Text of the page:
Gunstock Snowmaking

Snowmaking equipment, not RFID brings the savings.


Gunstock predicts
$110k in energy savings with switch to RFID cards

By BEA LEWIS                   November 30. 2017 9:50PM

Union Leader Correspondent

GILFORD — Gunstock General Manager Greg Goddard said the investment in new
snowmaking technology is paying off in energy usage and that the resort will
open today, offering top to bottom skiing.

Goddard told the Gunstock Area Commission on Wednesday that he is predicting
savings of $110,000 in electricity costs as a result of the purchase of new
high-efficiency snow guns and said that when a new contract for an electrical
supplier goes into effect next year the savings will be compounded when the per
kilowatt hour costs drops by more than two cents.

“The new HKD led mounted guns we purchased this year have been performing as
advertised. As 20 degrees, we can pump water at full capacity while only
running one air compressor saving us nearly $200 an hour in electric costs compared
to last year’s configuration,” Goddard said.

The new technology has also allowed snowmaking crews to convert significantly
more water into white gold, Goddard said, noting that by Nov. 12, they had
already exceeded their water output for all of November of last year. And as
the mercury drops, the system gets even more efficient, he said.

Snowmaking and Grooming Manager Dan Carbonneau reported that when they began
making snow for the season earlier this month they had a very successful
opening run of 13.5 million gallons in 55 hours, an average of 4,100 gallons
per minutes. With temperatures in the teens, they were able to pump 5,500 GPM,
their maximum pumping capacity while only needing to run one of their
compressors. Using the old technology, all three of the resort’s pumps were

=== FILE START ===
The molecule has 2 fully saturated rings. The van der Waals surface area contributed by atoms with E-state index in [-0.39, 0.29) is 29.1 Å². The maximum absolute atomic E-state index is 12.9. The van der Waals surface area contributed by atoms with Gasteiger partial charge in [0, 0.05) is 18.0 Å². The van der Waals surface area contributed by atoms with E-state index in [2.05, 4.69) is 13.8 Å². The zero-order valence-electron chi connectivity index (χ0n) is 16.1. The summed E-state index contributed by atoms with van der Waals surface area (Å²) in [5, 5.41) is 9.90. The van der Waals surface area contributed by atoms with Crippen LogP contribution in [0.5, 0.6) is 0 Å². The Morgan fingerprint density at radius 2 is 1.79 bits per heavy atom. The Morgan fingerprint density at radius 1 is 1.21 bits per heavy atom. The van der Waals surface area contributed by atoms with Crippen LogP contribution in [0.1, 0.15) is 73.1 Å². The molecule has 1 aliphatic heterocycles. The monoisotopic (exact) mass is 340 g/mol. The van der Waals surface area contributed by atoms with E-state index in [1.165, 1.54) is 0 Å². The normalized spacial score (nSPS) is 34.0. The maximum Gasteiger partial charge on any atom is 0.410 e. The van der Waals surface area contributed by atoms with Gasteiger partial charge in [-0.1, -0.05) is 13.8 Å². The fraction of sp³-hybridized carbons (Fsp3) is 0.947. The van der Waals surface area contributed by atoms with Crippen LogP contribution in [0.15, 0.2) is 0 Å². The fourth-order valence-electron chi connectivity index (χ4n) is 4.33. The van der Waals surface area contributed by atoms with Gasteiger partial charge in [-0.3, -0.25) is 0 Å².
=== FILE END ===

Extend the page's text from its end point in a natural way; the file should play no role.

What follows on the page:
needed to max out their pumping capacity.

When skiers flock to the slopes this year they will find plenty of snow even if
Mother Nature is stingy in making her own, Goddard said. What resort visitors
may be wowed by most is the conversion to a radio frequency based ID system for
lift tickets and chairlift access gates.

Guests can load their cards online and can park their car and head directly to
the lifts, bypassing a ticket line, said Gunstock Commission Chairman Stephan
Nix, who said the technology has become commonplace in the western resorts he
has had the chance to ski.

Gone are the need for pictures on season passes and the scanners will read a
ticket no matter where it has been tucked speeding access by preventing
bottlenecks when tickets are put in pockets or are obscured by scarves or other

A key benefit is that it’s hands-off. Skiers and snowboarders simply glide up
to the RFID-enabled gate, and almost instantaneously their passes are scanned
and verified, the turnstiles drop and the customers move on through to the

“Overall, we are very pleased with this project and are anxious to see it in
full operation knowing full well there are always bumps in the road with these
types of projects,” said Resort Director Robin Rowe.

As of Nov. 25 Gunstock has sold nearly 2,000 season passes totaling more than
$391,000, eclipsing the amount of revenue generated by pass sales for the
entire season last year by $106,760.

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